BRUE: What Is It? How Is It Treated?

BRUE: What Is It? How Is It Treated? 1024 575 Abbie Roth

BRUE –brief resolved unexplained event – whether you pronounce it brew-EE or brOO, it might be a term you haven’t run across since medical school. In a recent resident-led episode of PediaCast CME, Meghan Fennell, MD, and Vanessa Thiel, MD, break down everything you need to know about BRUE.

Events that are classified as a BRUE must meet the following qualifications:

  1. Occurs in an infant less than one year old.
  2. They are brief. They last less than one minute.
  3. Symptoms include cyanosis or pallor; absent, decreased or irregular breathing; significant change in muscle tone (going limp or ridged); and/or altered responsiveness.
  4. Emergency responders do not need to perform CPR either at the scene or when the family arrives in the emergency department.
  5. They are unexplained by family history, physical exam and routine work up.
  6. They are resolved. The infant appears completely normal following the event, as if nothing had happened.

In 2016, the American Academy of Pediatrics published the first clinical guidelines providing a framework for evaluation, risk assessment and management of infants who present with symptoms indicating a possible BRUE. These guidelines are an important tool for physicians diagnosing or caring for patients who have had a BRUE.

Included in the clinical guidelines was the introduction of the term BRUE. Previously, the term commonly used to describe such events was ALTE (apparent life-threatening event). While these events are very frightening for caregivers, they are generally not life-threatening. The term ALTE can invoke even more fear in caregivers.

Drs. Fennell and Thiel say that obtaining a detailed family history can offer important clues about whether the event is a BRUE or related to an undiagnosed condition, such as epilepsy or congenital heart disease (CHD). A physical examination of the infant can provide important clues that would point toward a neurodevelopmental condition.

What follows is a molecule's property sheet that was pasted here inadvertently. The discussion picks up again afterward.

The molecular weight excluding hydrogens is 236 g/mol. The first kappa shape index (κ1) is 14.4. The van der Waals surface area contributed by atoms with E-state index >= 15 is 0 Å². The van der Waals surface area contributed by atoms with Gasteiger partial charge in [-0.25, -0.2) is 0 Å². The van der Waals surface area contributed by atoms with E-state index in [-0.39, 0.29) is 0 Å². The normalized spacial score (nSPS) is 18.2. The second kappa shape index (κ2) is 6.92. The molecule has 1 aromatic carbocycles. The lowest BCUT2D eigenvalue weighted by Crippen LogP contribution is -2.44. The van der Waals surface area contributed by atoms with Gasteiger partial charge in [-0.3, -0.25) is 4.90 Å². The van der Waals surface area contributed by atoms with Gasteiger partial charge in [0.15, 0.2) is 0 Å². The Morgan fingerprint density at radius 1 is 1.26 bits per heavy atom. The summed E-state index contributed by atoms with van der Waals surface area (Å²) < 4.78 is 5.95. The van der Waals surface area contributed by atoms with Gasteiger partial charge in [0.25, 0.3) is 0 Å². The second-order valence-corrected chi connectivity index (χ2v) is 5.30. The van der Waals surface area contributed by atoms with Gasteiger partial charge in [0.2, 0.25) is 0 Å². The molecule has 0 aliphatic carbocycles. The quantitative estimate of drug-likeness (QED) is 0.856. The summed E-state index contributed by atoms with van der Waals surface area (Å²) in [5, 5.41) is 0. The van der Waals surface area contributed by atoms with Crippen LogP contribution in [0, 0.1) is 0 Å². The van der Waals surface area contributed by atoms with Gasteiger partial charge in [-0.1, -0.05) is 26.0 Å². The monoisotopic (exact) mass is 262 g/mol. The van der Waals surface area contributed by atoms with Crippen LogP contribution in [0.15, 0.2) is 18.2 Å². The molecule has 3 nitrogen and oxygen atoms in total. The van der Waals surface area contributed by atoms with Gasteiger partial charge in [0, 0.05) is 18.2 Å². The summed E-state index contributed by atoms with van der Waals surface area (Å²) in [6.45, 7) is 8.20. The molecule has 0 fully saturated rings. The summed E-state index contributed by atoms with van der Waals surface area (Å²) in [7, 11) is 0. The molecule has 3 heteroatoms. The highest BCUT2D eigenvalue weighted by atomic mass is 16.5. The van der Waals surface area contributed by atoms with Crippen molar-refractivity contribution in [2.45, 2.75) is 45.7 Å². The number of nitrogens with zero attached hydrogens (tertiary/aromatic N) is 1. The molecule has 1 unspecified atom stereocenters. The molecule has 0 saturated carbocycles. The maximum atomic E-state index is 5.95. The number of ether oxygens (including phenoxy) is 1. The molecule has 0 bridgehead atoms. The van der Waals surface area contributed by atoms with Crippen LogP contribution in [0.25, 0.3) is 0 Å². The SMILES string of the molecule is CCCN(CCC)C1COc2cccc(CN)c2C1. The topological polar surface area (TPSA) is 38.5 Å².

It is also important to consider nonaccidental trauma when reviewing your diagnostic differential. Talking with the family, observing interactions between the family and the baby, and considering the patient’s medical history can help you identify or rule out nonaccidental trauma.

Once other diagnoses have been ruled out, families may need reassurance to be comfortable with the diagnosis of a BRUE. Teaching them CPR can empower caregivers to feel better equipped and more confident taking their child home.

A BRUE can be frightening for parents and present a mystery for providers to solve. By following the clinical practice guidelines and taking thorough histories, physicians can help each child and family achieve the best possible outcome.

About the author

Abbie Roth, MWC, is a passionate communicator of science. As the managing editor for science communication at Nationwide Children’s Hospital, she shares stories about innovative research and discovery with audiences ranging from parents to preeminent researchers and leaders. Before coming to Nationwide Children’s, Abbie used her communication skills to engage audiences with a wide variety of science topics. As a subject-matter expert, she developed content for science education materials for McGraw-Hill Education, bringing science concepts to life for middle and high school aged students. She also provided technical editing for manuscripts spanning the American Chemical Society journal portfolio, in addition to serving as production lead for ACS Synthetic Biology. Abbie earned her BS in Life Sciences at Otterbein University while working at the Tan & Cardinal newspaper and minoring in Public Relations. She is a Medical Writer Certified®, credentialed by the American Medical Writers Association.